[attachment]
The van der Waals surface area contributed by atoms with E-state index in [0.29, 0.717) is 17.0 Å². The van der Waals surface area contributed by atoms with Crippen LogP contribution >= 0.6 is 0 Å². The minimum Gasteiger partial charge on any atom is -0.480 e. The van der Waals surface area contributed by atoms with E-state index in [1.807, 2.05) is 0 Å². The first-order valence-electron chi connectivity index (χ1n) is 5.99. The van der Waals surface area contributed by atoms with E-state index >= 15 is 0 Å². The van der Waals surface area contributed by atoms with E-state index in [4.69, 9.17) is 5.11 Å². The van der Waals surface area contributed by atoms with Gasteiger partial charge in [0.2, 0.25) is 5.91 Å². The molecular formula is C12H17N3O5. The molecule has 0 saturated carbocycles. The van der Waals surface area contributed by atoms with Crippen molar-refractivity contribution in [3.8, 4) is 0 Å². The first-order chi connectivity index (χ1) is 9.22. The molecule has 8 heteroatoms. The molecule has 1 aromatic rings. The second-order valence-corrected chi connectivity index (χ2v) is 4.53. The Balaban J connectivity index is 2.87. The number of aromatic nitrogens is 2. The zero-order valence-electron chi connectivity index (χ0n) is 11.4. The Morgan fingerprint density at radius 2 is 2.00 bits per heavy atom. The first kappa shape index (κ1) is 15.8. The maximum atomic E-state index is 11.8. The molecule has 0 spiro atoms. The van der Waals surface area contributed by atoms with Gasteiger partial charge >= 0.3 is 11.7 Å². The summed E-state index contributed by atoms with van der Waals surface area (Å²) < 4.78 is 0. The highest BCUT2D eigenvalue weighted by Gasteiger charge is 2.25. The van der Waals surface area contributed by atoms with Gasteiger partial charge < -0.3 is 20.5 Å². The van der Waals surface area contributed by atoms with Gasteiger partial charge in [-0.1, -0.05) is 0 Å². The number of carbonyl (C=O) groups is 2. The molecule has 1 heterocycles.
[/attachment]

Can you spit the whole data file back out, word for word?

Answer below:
The van der Waals surface area contributed by atoms with E-state index in [0.29, 0.717) is 17.0 Å². The van der Waals surface area contributed by atoms with Crippen LogP contribution >= 0.6 is 0 Å². The minimum Gasteiger partial charge on any atom is -0.480 e. The van der Waals surface area contributed by atoms with E-state index in [1.807, 2.05) is 0 Å². The first-order valence-electron chi connectivity index (χ1n) is 5.99. The van der Waals surface area contributed by atoms with E-state index >= 15 is 0 Å². The van der Waals surface area contributed by atoms with E-state index in [4.69, 9.17) is 5.11 Å². The van der Waals surface area contributed by atoms with Gasteiger partial charge in [0.2, 0.25) is 5.91 Å². The molecular formula is C12H17N3O5. The molecule has 0 saturated carbocycles. The van der Waals surface area contributed by atoms with Crippen molar-refractivity contribution in [3.8, 4) is 0 Å². The first-order chi connectivity index (χ1) is 9.22. The molecule has 8 heteroatoms. The molecule has 1 aromatic rings. The second-order valence-corrected chi connectivity index (χ2v) is 4.53. The Balaban J connectivity index is 2.87. The number of aromatic nitrogens is 2. The zero-order valence-electron chi connectivity index (χ0n) is 11.4. The Morgan fingerprint density at radius 2 is 2.00 bits per heavy atom. The first kappa shape index (κ1) is 15.8. The maximum atomic E-state index is 11.8. The molecule has 0 spiro atoms. The van der Waals surface area contributed by atoms with Gasteiger partial charge >= 0.3 is 11.7 Å². The summed E-state index contributed by atoms with van der Waals surface area (Å²) < 4.78 is 0. The highest BCUT2D eigenvalue weighted by Gasteiger charge is 2.25. The van der Waals surface area contributed by atoms with Gasteiger partial charge < -0.3 is 20.5 Å². The van der Waals surface area contributed by atoms with Gasteiger partial charge in [-0.1, -0.05) is 0 Å². The number of carbonyl (C=O) groups is 2. The molecule has 1 heterocycles.